Until now, device twin tags were a bit lame.
Yes, desired and reported properties were much more fun to play with.
But those of you who administer thousands of Azure IoT devices, you really appreciate tags. It’s the only way to control that large amount of devices without losing your head.
Why? Because you first query your devices and then execute jobs on these subsets.
And Microsoft is making use of this feature a lot. You will have to use tags if you want to execute IoT Edge deployments (still in preview) or if you want to use the recently added Automatic Device Management (even newer):
But how do you actually add or alter tags of devices? What tooling is Microsoft providing?
Let’s check out a number of ways to tag and start querying your devices.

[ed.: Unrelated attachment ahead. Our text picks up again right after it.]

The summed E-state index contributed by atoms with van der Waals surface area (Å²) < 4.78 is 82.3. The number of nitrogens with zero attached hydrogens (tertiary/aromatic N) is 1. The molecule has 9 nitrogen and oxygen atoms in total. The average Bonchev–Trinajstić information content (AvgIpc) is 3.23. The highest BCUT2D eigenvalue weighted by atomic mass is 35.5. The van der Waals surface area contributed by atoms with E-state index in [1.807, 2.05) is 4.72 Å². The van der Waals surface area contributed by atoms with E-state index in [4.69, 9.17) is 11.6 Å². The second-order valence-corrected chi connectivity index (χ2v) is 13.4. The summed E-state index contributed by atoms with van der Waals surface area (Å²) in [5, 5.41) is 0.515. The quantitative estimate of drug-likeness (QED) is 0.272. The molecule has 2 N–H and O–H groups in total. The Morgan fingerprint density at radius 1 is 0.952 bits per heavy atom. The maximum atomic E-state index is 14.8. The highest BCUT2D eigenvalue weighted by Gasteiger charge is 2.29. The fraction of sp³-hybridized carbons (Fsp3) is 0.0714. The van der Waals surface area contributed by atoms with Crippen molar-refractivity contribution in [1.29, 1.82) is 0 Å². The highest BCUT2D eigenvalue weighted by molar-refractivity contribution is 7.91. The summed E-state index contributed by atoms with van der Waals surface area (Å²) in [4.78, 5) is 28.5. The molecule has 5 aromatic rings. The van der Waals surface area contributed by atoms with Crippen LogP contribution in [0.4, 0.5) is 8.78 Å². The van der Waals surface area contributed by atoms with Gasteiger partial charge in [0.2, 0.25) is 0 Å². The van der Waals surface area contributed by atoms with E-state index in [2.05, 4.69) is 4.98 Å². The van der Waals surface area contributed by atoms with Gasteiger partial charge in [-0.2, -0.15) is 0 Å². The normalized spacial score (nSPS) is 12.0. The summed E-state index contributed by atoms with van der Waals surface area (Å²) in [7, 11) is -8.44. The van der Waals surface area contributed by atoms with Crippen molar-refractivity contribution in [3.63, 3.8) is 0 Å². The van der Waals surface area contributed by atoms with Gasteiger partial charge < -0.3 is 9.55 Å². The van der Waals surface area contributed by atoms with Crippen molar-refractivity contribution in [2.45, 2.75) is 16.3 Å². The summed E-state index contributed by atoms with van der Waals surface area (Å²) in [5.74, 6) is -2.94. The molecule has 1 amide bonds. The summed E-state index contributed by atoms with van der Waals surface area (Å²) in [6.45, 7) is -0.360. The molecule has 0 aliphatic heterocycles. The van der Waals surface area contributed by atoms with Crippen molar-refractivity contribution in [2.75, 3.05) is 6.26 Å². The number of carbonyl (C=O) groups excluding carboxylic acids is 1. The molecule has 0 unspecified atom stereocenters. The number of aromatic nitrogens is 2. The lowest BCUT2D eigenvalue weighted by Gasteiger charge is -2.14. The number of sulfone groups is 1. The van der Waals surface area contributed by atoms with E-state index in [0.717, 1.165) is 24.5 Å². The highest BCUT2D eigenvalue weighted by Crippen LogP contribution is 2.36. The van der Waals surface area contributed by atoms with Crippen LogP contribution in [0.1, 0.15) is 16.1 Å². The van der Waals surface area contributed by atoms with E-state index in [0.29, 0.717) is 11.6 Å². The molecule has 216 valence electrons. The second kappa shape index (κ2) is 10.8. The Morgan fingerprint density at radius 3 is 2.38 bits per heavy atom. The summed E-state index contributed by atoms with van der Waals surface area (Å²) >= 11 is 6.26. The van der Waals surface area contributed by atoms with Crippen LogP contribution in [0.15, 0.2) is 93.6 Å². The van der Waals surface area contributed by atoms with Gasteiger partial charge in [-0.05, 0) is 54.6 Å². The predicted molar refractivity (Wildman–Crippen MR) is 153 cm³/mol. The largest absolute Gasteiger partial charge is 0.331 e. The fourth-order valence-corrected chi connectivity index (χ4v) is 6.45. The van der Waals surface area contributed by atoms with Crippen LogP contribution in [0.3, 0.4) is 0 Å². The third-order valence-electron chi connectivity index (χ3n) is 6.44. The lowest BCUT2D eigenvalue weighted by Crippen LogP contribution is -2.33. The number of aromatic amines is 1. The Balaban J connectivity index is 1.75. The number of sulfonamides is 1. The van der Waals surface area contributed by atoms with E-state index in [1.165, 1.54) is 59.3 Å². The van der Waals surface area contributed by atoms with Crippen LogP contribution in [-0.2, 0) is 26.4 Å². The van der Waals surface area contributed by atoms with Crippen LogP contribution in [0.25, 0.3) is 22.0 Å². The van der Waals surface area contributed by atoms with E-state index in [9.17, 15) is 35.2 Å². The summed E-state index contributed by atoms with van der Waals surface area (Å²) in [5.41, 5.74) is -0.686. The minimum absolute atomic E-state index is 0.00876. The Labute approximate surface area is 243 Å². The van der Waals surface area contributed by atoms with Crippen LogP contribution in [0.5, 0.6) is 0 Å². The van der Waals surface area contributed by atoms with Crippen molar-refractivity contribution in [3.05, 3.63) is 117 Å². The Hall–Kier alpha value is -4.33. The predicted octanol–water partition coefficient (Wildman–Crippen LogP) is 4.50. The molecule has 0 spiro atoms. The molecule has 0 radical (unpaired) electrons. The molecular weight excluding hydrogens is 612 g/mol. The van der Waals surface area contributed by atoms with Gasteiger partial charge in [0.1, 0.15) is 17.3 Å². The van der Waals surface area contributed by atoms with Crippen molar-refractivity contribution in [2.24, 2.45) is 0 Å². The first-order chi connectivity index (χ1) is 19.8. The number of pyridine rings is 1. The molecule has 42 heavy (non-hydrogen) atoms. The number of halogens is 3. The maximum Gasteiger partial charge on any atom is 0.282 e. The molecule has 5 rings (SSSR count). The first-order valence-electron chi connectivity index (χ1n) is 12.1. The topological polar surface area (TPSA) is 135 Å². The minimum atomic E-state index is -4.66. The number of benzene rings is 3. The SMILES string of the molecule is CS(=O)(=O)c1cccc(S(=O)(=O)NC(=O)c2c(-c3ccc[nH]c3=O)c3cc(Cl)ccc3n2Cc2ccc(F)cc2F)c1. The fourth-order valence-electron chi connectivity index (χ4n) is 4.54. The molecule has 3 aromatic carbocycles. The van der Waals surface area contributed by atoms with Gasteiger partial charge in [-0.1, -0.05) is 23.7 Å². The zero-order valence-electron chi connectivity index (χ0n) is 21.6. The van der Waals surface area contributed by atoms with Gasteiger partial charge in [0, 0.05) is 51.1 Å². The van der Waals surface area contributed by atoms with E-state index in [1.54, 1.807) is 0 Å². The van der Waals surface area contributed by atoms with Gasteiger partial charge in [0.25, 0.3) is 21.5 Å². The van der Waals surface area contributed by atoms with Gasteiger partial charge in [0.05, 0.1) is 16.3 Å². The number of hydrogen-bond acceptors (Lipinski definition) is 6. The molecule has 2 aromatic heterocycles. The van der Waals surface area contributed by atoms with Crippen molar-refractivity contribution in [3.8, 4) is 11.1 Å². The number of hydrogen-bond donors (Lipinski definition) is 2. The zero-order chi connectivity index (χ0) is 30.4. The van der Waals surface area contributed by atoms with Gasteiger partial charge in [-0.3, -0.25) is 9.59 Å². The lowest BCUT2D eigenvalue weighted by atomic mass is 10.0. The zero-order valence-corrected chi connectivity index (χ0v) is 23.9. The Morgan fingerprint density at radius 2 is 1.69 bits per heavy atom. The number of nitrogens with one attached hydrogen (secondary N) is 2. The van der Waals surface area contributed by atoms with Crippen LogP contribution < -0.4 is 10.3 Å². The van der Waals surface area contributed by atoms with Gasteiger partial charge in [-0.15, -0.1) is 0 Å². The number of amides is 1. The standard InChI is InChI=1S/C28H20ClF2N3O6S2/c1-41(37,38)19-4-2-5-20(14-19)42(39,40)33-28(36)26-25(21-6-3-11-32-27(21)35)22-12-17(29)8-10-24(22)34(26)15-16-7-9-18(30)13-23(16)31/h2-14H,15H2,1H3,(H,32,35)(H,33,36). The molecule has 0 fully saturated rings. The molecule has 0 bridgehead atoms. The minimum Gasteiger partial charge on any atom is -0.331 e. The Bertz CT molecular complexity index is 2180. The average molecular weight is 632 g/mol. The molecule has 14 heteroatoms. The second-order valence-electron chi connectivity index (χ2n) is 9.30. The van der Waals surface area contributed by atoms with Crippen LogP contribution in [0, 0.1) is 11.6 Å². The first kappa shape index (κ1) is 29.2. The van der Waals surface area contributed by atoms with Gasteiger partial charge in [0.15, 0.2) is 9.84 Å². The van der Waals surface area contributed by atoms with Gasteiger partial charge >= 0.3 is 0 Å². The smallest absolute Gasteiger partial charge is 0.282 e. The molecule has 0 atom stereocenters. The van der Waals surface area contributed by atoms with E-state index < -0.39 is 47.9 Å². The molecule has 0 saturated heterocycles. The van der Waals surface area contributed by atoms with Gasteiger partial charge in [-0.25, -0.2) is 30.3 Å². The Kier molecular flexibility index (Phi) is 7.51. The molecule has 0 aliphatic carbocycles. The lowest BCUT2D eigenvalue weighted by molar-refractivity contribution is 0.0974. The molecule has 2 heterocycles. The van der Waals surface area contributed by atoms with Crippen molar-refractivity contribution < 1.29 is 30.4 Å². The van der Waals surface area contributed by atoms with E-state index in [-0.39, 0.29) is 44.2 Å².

Doorgaan met het lezen van “How to tag your IoT Hub Devices”
Just today I found out a new version of the Azure IoT Edge extension for VSCode is available. Amongst other changes like new commands, Microsoft also introduced a new folder structure and new files.
Microsoft also introduced a migration wizard for old modules.
This was a bit of a confusion. My first thoughts were that Microsoft offered migration from the old 1.1 modules (based on classes) to the new (Docker-based) modules.
But this migration is offered for previous built C# modules and IoT Edge Azure functions. Microsoft offers some documentation but let’s look at this migration in detail.
I have built and blogged about a C# Heartbeat module. Let’s migrate it.
Doorgaan met het lezen van “Migrating existing IoT Edge modules to the 0.2.0 template scaffolding”